HR Administration

Moving on From HR: Finding Your Next Job

By Sarah Fister Gale

May. 9, 2014

In the past it was common for human resources professionals to stick with one industry for an entire career. But times have changed, and today such longevity can be seen as detrimental.

“More companies today want HR leaders with diverse experiences that will help them make decisions in ambiguous situations,” said Diane Youden, a partner in professional services firm PricewaterhouseCoopers’ HR transformation group. “It shows that they can apply their knowledge in creative ways.”

Youden and other HR professionals offer this advice on how to land a job in a new industry.?Make moves early. When younger and in the early stages of an HR career, it’s easier to take risks. It’s also easier for companies to take a risk on you, said Jim Flanagan, chief human resources officer at auto parts store chain Pep Boys.

“If a job comes along that looks interesting, take it,” he said. “And if it doesn’t work, use it as a springboard to something else.”

Choose organizations that value HR. Especially early in a career, aspiring HR leaders want to work for a company where they can develop skills and be tested, said Tony Fogel, chief human resources officer for IT consulting firm Ciber Inc.

“To be employable, you have to continuously grow your skills, abilities and experiences,” he said.

Look for complementary industries. When trying to move across industries, consider the talent management issues of the current role and identify other industries that face similar challenges, Youden said. Common themes that span industries include regulatory compliance, labor unions, recruiting for service-driven industries and global growth.

Know the business and industry. It’s not enough to be great at HR in general. Aspiring talent leaders also need to understand the unique talent management challenges facing a potential employer and be able to speak about those issues in business terms.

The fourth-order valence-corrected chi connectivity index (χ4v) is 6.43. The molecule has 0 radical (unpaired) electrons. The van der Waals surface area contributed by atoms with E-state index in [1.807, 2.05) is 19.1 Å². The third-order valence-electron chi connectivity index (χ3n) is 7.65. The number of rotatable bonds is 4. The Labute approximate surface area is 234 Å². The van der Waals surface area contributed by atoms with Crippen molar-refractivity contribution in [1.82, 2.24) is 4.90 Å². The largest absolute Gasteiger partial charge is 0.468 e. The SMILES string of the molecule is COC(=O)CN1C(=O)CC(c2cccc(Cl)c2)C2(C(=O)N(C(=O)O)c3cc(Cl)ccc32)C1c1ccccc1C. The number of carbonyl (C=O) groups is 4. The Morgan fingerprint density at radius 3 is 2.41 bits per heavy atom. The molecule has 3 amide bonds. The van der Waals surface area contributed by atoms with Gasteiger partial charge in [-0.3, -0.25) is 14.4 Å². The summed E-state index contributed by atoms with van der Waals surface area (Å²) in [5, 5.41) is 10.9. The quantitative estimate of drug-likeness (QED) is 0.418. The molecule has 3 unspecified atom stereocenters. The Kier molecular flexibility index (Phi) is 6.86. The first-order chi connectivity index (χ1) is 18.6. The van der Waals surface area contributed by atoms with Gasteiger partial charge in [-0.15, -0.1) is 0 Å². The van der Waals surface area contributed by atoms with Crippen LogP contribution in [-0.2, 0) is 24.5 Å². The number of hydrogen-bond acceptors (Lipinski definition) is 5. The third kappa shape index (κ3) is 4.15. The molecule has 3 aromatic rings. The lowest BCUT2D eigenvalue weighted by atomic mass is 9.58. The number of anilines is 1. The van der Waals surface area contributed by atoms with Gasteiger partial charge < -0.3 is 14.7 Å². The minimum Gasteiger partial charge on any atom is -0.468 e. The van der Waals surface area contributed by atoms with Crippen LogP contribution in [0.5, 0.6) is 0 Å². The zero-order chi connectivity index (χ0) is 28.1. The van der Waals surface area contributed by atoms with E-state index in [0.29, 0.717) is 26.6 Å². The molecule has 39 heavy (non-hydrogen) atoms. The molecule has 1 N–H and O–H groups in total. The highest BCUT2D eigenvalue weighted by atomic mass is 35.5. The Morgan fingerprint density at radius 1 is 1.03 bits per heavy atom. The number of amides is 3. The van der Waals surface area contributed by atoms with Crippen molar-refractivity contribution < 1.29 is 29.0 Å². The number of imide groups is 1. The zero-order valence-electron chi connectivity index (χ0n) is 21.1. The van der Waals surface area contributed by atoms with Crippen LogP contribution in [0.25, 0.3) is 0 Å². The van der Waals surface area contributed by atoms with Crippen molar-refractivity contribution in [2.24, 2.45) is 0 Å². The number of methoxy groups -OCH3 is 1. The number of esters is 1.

Help recruiters see the connections. Unless being recruited, talent leaders will likely have to demonstrate how their experience can apply in a new field to land a job in a different industry, said Kim Shanahan, managing director of the HR practice for Korn Ferry.

Share examples of specific programs or tasks performed. Also, discuss how those experiences are relevant to the new company.

Be thoughtful about each position your take. When aspiring to be a CHRO, plan a career path that provides a diverse experience — both in industries and roles. In considering a new position, think about how it will help develop new skills. Will it provide new experiences or opportunities to take on leadership roles?

This story originally appeared in Workforce's sister publication, Talent Management.

Sarah Fister Gale is a writer based in the Chicago area. Comment below or email editors@workforce.com. Follow Workforce on Twitter at @workforcenews.

 


 

Sarah Fister Gale is a writer in Chicago.

About Workforce.com

blog workforce

We build robust scheduling & attendance software for businesses with 500+ frontline workers. With custom BI reporting and demand-driven scheduling, we help our customers reduce labor spend and increase profitability across their business. It's as simple as that.

Book a call
See the software

Related Articles

workforce blog

HR Administration

Policy management: What is it and what does it look like for HR?

Summary Policy management involves the creation and maintenance of administrative procedures and guidel...

hr policy, policy automation, policy management

workforce blog

Compliance

Minimum Wage by State in 2022 – All You Need to Know

Summary The federal minimum wage rate is $7.25, but the rate is higher in 30 states, along with Washing...

federal law, minimum wage, pay rates, state law, wage law compliance

workforce blog

HR Administration

Rest and lunch break laws in every US state

Summary Federal law does not require meal or rest breaks Some states have laws requiring meal and rest ...